If we allow duplicity within the sporting arena, what hope do we have in the economic, cultural and political arena? If the establishment turns a blindeye to the transgression of our young minds, what then do we expect of such men and women when they grow up and are in a position of authority? This is the time to re-brand and reorient our youth. If we lose the FIFA (Fédération Internationale de Football Association) championship, that’s fine. If we win, that’s also fine.
Win or lose, we must be confident in our ability; we must be proud that we played the game according to laid-down principles. Why celebrate a winning performance that’s based on duplicity? This, in essence, was what Amiesimaka was getting at. He deserves our collective praise, not condemnation.
But no, for speaking the truth, he has now become the target for crucifixion. Is this the type of nation we have become, a nation of liars? Are we saying it is now acceptable to lie and lie and lie until the last man lies? And that it is okay to lie and to deceive not only ourselves, but the international community. When Coach Obuh went to church to speak to God, to give thanks, he also lied to God. Three or more of those players also lied to themselves and to their country. They lied to FIFA and to all those young boys and girls who look up to them for inspiration and as inspirations.
For those who lied, why didn’t their parents, siblings, nieces and nephews say something, anything? Didn’t their pastors and imams and teachers know? Any one of them could have told the truth, but none did. instead, all partook in a mass deception. Instead of accepting the blame, they now want to shift culpability on a man who decided to tell the truth?
According to newspaper accounts, Adokiye Amiesimaka asserts that 'In the 2002/2003 season, I was chairman of Sharks Football Club of Port Harcourt. I decided to have a feeder team of fresh school leavers not older than 20 years. One of my key players then is the current captain of our so-called Under 17 Golden Eaglets. By his own admission at that time, that is seven years ago, he was 18 years old… If we are not utterly irresponsible, how can he be eligible for this tournament when he is not less than 25 years old now?'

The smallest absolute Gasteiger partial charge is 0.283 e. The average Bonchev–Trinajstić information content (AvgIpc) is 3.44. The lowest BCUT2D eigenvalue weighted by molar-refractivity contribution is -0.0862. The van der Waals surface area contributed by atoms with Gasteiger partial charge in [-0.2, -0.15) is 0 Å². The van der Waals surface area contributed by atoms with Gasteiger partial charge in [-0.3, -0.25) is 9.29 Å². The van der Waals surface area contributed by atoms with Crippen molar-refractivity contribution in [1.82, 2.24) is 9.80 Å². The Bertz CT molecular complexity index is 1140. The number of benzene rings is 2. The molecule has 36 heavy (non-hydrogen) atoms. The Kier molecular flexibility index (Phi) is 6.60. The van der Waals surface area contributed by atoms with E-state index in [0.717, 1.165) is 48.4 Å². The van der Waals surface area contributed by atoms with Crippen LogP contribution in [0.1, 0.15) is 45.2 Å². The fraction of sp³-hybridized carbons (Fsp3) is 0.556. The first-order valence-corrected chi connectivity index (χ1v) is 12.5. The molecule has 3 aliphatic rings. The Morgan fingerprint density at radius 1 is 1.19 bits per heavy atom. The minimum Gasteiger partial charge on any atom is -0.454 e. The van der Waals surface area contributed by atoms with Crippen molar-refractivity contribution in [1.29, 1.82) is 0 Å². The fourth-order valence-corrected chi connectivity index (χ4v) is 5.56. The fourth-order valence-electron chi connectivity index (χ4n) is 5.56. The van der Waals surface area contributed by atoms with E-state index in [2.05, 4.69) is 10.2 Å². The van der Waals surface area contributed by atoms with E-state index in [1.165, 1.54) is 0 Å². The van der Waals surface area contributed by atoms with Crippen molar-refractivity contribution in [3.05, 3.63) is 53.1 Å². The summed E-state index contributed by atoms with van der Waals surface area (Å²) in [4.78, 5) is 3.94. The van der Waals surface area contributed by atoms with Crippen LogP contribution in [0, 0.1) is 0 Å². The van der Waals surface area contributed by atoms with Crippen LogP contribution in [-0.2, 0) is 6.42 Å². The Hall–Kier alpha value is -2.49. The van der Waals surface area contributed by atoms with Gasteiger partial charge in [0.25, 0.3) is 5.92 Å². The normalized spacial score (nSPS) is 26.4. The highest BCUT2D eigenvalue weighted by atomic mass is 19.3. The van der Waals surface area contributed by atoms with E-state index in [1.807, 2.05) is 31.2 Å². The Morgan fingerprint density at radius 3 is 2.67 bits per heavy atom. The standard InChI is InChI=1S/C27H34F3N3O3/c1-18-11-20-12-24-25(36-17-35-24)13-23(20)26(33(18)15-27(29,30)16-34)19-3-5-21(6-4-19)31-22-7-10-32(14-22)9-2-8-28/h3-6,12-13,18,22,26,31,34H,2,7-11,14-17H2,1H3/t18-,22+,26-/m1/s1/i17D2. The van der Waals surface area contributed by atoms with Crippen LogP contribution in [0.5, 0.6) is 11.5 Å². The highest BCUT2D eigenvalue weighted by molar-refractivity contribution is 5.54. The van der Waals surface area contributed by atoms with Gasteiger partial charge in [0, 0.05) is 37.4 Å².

Coach John Obuh and his technical team could not have perpetrated and perpetuated this scam without the active connivance of the Nigeria Football Federation (NFF) and the sports ministry. Reacting to the scandal, acting General Secretary of NFF Musa Amadu said: 'We are not claiming to be perfect, as that is a virtue that belongs to only the Almighty God. But Nigerians are aware of the efforts we made to ensure that we put forward a genuine team.' No one demanded perfection, only honesty – which is one of God’s injunctions.
Other than the bold-faced lies and their habitual lying, the NFF is now accusing Amiesimaka of evil designs, claiming that a man who decided to tell the truth – a moral and ethical action members of the NFF seem totally incapable of – wants to destroy the Golden Eaglets and Nigeria’s reputation. Which is more egregious to a nation’s reputation, lies or the truth?
Musa Amadu went on to say: 'We are only stunned that there are Nigerians who so passionately hate their own country, simply because they are not at the helm… We should learn to celebrate excellence some of the time, not trying to bring down other people all the time. Has Amiesimaka been obsessed with so much hatred for our successful players because he never played in the World Cup? It is possible.' What nonsense! Who hates his country more, the truth-teller or peddlers of falsehood?
Along with Musa Amadu, others, including Taiwo Ogunjobi and his posse of impostors, are now accusing Adokiye Amiesimaka of the 'destroy them by-all-means' syndrome, instead of being grateful to him for being truthful and upright. How could a man who spent the better years of his life in the service of Nigerian sports and the judiciary be so accused of 'discrediting Nigerian football' as Ogunjobi has alleged. Now, who is a credit to Nigeria? Document forgers or the harbinger of truth?
In recent years, many Nigerians, privately and publicly, have been acting as though they are more catholic than the Pope, more saintly than St Michael, more righteous than the righteous ones in all the Abrahamic religions. These are people, including Musa Amadu and Taiwo Ogunjobi, who may have knowingly engaged in fraud. Yet they have the temerity to accost a truth-teller, a man who has for several decades been a credit to the country.
The action of the Nigerian Football Federation, directly and indirectly, encouraged older boys to falsify their age; their incompetence made it possible for deception to take place; their inaction made cheating FIFA possible. Collectively, the actions and inaction of the personnel in and within the Nigeria Football Federation has made a nonsense of Nigeria’s re-branding efforts. We speak of re-branding, of a new image, yet we made it possible for the global community to deride Nigeria. We owe Adokiye Amiesimaka a world of gratitude.
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* Sabella Ogbobode Abidde is a public intellectual who has written and commented extensively on African affairs. He is currently based in Washington, D.C.